Don’t pull a Finn Madej. It backfires. Big time.

Don’t pull a Finn Madej. It backfires. Big time.

Before IHOP there was a ballroom; now high rises are planned

Great 1917 postcard of The Marigold, a ballroom at what was once known as the Bismarck Gardens, Broadway and Grace. This is where the IHOP now stands at Halsted, Broadway and Grace in Boystown.

The Bismarck Gardens was opened in 1895 by Emil and Karl Eitel for the North Side’s German community. Beer was constantly on tap, becoming one of the most popular beer gardens in Chicago. It featured gorgeously manicured flowers and trees, outdoor stage and dance floor.

Anti-German sentiments during World War I created a need to rename The Bismarck Gardens. In 1915 it became The Marigold. In the 1930s, it was called Vanity Fair.

Moving from the past to the future: Plans to redevelop the area have been placed on the Chicago Plan Commission’s desk. JDL Development hopes to build 15-story and 12-story high rise buildings next to the IHOP, a plan backed by 46th Ward Ald. James Cappleman, despite some neighborhood resident opposition. There are others who like the plan.

Ald. Cappleman told Crain’s Chicago Business, “We know it’s going to have a profound impact on the ward. If you look just north of that area, in the 3800 block of N. Halsted, it’s starving for a shot in the arm. I think this is going to connect the retail on the southern end of the ward with the northern end.”

Estimated price tag? $73.4 million for 269 apartments or condos.

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Owning a Small Business is Harder than you Think

I’m doing three things here. First, I love sharing new talent on the news beat. This news video was reported by Northwestern University journalism grad student Alison Burdo. Second, I love Pie Hole Pizza Joint in Boystown, and owner Doug Brandt. He’s a local-brand-making genius. Lastly, Doug shares what many entrepreneurs are expressing right now: Most people don’t know how heavy a weight a neighborhood business feels during tough economic times.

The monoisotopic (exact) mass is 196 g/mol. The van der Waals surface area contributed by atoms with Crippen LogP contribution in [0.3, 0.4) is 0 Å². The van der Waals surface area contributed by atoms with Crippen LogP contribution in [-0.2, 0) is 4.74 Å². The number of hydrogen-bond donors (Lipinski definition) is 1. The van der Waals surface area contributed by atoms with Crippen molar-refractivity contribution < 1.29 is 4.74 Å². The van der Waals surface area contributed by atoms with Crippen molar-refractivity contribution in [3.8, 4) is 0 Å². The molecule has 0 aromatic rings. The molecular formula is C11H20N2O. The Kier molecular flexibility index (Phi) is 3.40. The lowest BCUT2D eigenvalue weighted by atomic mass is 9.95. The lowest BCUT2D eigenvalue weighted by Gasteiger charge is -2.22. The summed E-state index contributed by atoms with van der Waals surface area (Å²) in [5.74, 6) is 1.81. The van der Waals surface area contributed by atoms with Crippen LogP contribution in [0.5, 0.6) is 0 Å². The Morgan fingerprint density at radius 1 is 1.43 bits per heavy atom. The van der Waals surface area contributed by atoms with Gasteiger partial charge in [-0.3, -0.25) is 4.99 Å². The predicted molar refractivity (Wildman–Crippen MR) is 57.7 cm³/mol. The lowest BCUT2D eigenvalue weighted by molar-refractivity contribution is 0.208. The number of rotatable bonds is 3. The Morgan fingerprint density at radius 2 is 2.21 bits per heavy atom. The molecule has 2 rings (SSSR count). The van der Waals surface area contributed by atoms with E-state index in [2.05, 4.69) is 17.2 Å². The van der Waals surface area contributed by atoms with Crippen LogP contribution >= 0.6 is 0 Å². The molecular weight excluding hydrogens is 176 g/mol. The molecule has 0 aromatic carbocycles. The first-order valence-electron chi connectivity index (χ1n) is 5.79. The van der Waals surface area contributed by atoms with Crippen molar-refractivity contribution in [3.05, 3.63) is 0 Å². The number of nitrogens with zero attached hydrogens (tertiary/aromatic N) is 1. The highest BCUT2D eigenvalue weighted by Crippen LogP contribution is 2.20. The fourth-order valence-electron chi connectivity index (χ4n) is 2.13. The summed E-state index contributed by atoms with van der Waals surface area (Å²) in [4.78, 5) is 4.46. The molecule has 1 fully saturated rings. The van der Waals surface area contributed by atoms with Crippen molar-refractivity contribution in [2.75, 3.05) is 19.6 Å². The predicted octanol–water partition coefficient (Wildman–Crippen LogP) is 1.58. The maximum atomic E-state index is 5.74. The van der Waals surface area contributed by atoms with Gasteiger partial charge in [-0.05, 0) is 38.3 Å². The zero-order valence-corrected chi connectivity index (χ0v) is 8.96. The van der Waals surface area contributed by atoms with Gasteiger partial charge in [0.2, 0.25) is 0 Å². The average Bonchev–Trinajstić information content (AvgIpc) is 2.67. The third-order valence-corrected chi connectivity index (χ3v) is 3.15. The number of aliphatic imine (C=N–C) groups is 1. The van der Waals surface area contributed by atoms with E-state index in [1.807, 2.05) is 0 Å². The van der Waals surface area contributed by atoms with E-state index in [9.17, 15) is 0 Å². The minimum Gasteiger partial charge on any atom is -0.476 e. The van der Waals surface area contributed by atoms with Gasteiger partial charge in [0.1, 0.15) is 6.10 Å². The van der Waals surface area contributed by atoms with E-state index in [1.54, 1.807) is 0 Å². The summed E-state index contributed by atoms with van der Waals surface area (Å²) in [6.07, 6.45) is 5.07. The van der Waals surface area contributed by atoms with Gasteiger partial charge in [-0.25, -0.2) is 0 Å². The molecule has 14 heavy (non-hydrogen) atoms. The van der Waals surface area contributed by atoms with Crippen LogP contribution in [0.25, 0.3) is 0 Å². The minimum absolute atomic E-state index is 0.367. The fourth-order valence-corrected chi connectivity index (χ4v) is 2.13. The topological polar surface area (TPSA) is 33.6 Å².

Read Chicago Phoenix reports on Pie Hole’s adventure:

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Chicago Police Department will reduce the number of police districts by consolidating several of them. The Belmont and Town Hall districts that serve Lakeview will be merged. Read my Chicago Phoenix article for more details.
Chicago Phoenix, a Merewell publication, is the LGBT news leader in Chicago and the Midwest.
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Chicago Police Department will reduce the number of police districts by consolidating several of them. The Belmont and Town Hall districts that serve Lakeview will be merged. Read my Chicago Phoenix article for more details.

Chicago Phoenix, a Merewell publication, is the LGBT news leader in Chicago and the Midwest.

Click share this, on the right, to LIKE this article on Facebook or TWEET it on Twitter!

Two main proposals for ‘L’ modernization; closing North Side stations still considered

Six proposed alternatives for the Red and Purple Modernization project ultimately became four proposals after the latest round of public meetings. Chicago Transit Authority met with hundreds of residents in two public open houses on Monday, February 6 in Evanston, and Tuesday, February 7 at the Broadway Armory in Edgewater.

REFRESHED PROPOSALS